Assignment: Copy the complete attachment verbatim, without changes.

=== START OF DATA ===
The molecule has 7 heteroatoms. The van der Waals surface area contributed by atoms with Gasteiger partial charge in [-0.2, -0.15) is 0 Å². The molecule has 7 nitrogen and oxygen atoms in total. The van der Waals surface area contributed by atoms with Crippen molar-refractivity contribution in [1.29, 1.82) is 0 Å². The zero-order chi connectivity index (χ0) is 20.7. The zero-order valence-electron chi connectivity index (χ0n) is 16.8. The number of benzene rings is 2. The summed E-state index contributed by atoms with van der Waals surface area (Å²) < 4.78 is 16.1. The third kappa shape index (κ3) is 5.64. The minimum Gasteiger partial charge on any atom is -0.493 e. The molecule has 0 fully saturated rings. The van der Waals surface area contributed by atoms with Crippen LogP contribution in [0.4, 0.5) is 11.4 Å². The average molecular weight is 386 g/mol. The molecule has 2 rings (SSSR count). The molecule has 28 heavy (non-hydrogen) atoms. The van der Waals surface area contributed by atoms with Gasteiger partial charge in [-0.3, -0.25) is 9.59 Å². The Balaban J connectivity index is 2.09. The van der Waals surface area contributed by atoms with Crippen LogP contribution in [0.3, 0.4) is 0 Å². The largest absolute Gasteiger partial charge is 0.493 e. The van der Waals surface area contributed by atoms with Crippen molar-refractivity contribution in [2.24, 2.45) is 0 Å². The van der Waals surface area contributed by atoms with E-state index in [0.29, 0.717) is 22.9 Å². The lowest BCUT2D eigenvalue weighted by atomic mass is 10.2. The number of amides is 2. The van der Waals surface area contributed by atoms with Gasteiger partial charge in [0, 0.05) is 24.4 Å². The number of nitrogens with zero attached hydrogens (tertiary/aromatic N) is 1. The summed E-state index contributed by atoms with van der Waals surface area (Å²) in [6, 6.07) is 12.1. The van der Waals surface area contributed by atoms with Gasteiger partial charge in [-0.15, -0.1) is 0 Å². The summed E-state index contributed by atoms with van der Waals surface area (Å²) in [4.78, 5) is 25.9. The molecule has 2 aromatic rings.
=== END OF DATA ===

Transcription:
The molecule has 7 heteroatoms. The van der Waals surface area contributed by atoms with Gasteiger partial charge in [-0.2, -0.15) is 0 Å². The molecule has 7 nitrogen and oxygen atoms in total. The van der Waals surface area contributed by atoms with Crippen molar-refractivity contribution in [1.29, 1.82) is 0 Å². The zero-order chi connectivity index (χ0) is 20.7. The zero-order valence-electron chi connectivity index (χ0n) is 16.8. The number of benzene rings is 2. The summed E-state index contributed by atoms with van der Waals surface area (Å²) < 4.78 is 16.1. The third kappa shape index (κ3) is 5.64. The minimum Gasteiger partial charge on any atom is -0.493 e. The molecule has 0 fully saturated rings. The van der Waals surface area contributed by atoms with Crippen LogP contribution in [0.4, 0.5) is 11.4 Å². The average molecular weight is 386 g/mol. The molecule has 2 rings (SSSR count). The molecule has 28 heavy (non-hydrogen) atoms. The van der Waals surface area contributed by atoms with Gasteiger partial charge in [-0.3, -0.25) is 9.59 Å². The Balaban J connectivity index is 2.09. The van der Waals surface area contributed by atoms with Crippen LogP contribution in [0.3, 0.4) is 0 Å². The largest absolute Gasteiger partial charge is 0.493 e. The van der Waals surface area contributed by atoms with Crippen molar-refractivity contribution in [2.24, 2.45) is 0 Å². The van der Waals surface area contributed by atoms with E-state index in [0.29, 0.717) is 22.9 Å². The lowest BCUT2D eigenvalue weighted by atomic mass is 10.2. The number of amides is 2. The van der Waals surface area contributed by atoms with Gasteiger partial charge in [0, 0.05) is 24.4 Å². The number of nitrogens with zero attached hydrogens (tertiary/aromatic N) is 1. The summed E-state index contributed by atoms with van der Waals surface area (Å²) in [6, 6.07) is 12.1. The van der Waals surface area contributed by atoms with Gasteiger partial charge in [-0.15, -0.1) is 0 Å². The summed E-state index contributed by atoms with van der Waals surface area (Å²) in [4.78, 5) is 25.9. The molecule has 2 aromatic rings.